Ohio State Highway Patrol honors troopers for saving suspect’s life
MARIETTA — Just a few days before Christmas, several local state troopers shared the gift of compassion, providing medical aid to a suspect who had just tried to run them off the road, and potentially saving his life.
On Thursday, those troopers were recognized for their actions.
Lt. Chris Chesar, post commander of the Marietta post of the Ohio State Highway Patrol, said he wanted to recognize the efforts of three of his troopers for their ability to not only apply the law but to show the kindness and professionalism that make up the character of an elite law enforcement official.
On Dec. 21, a police chase of a vehicle driven by Thomas Bailey, 54, of Waverly, started in West Virginia then crossed the border into Ohio. Troopers Reid Phillips and David Handschumacher along with Sgt. Eric Knowlton joined the pursuit.
During the chase, Bailey ran into both Phillips and Knowlton, spinning their cars out of control. When the chase ended, the suspect was placed in Handschumacher’s car for transport.
While en route to the county jail, Handschumacher said the suspect began complaining about his chest, saying he had suffered heart attacks in the past.
“He stated he was on a bunch of medication and wanted to go to the hospital,” Handschumacher said.
Knowlton said that requesting medical attention is a ploy used at times by people who are arrested.
“They would rather go to the hospital than to jail,” he said.
“Regardless of if it’s legit or not, you have to go through the procedure and find out if they are all right,” said Handschumacher.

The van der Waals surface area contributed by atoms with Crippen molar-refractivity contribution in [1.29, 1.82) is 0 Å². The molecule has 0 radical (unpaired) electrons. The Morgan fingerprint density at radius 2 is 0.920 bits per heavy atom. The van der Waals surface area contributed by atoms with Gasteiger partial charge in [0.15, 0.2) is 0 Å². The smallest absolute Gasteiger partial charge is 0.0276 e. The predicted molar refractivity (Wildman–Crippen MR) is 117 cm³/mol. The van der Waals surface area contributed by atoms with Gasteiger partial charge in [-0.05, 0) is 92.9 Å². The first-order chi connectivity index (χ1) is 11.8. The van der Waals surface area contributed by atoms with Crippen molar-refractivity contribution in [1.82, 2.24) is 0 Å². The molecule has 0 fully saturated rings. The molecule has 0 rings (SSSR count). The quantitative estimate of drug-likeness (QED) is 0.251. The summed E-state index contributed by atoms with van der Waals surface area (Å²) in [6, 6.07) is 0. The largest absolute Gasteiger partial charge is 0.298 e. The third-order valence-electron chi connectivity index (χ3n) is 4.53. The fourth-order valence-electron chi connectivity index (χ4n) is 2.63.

Handschumacher said the suspect’s health did appear to be at risk, so he pulled over his cruiser, and was joined by Phillips and Knowlton in order to administer CPR to the suspect. Handschumacher said the group began providing CPR to Bailey along the side of the road until Bailey gave physical signs that he didn’t require additional resuscitation.
He was then taken to the hospital. Bailey survived the incident and was charged with fleeing with reckless indifference in Wood County. Chesar said charges are still pending in Washington County.
“Can you imagine having someone basically attack you, and then have to save their life?” Chesar asked.
“Law enforcement gets a bad rap for compassion,” said Capt. Cory Davies, district commander of the Ohio State Highway Patrol, before presenting the troopers with their award.
Davies said the actions of the three troopers should help to quell those misconceptions.
Chesar said his troopers showed an incredible amount of both professionalism and empathy dealing with the suspect. He said the ability of the troopers to turn off their emotions after a high speed chase and attempt to administer life saving techniques merited the recognition.
After the troopers received their certificates, Knowlton said the group was proud to be given the award.
“We are very grateful to receive recognition for the efforts we made,” he said.